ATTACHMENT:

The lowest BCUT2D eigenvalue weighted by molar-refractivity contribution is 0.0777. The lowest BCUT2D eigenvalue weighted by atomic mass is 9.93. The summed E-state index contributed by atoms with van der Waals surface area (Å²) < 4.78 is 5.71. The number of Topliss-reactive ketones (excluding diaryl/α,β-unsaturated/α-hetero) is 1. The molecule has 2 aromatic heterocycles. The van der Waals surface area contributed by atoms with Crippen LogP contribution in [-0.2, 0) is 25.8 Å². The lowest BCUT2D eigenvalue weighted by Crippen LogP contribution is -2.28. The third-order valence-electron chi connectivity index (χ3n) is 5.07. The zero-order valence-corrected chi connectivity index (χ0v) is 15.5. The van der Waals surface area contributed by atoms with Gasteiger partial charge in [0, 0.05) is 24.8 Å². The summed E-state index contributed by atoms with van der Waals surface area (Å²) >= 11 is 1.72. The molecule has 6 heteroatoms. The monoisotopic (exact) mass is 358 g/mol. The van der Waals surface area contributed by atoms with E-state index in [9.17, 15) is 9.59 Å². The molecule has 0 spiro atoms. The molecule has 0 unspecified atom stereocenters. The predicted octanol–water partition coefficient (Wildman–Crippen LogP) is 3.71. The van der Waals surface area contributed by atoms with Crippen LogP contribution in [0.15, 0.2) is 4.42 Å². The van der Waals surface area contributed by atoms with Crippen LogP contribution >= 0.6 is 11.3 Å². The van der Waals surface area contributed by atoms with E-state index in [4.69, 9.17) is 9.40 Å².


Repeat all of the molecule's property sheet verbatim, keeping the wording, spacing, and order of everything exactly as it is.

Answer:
The lowest BCUT2D eigenvalue weighted by molar-refractivity contribution is 0.0777. The lowest BCUT2D eigenvalue weighted by atomic mass is 9.93. The summed E-state index contributed by atoms with van der Waals surface area (Å²) < 4.78 is 5.71. The number of Topliss-reactive ketones (excluding diaryl/α,β-unsaturated/α-hetero) is 1. The molecule has 2 aromatic heterocycles. The van der Waals surface area contributed by atoms with Crippen LogP contribution in [-0.2, 0) is 25.8 Å². The lowest BCUT2D eigenvalue weighted by Crippen LogP contribution is -2.28. The third-order valence-electron chi connectivity index (χ3n) is 5.07. The zero-order valence-corrected chi connectivity index (χ0v) is 15.5. The van der Waals surface area contributed by atoms with Gasteiger partial charge in [0, 0.05) is 24.8 Å². The summed E-state index contributed by atoms with van der Waals surface area (Å²) >= 11 is 1.72. The molecule has 6 heteroatoms. The monoisotopic (exact) mass is 358 g/mol. The van der Waals surface area contributed by atoms with E-state index in [9.17, 15) is 9.59 Å². The molecule has 0 spiro atoms. The molecule has 0 unspecified atom stereocenters. The predicted octanol–water partition coefficient (Wildman–Crippen LogP) is 3.71. The van der Waals surface area contributed by atoms with Crippen LogP contribution in [0.15, 0.2) is 4.42 Å². The van der Waals surface area contributed by atoms with Crippen LogP contribution >= 0.6 is 11.3 Å². The van der Waals surface area contributed by atoms with E-state index in [4.69, 9.17) is 9.40 Å².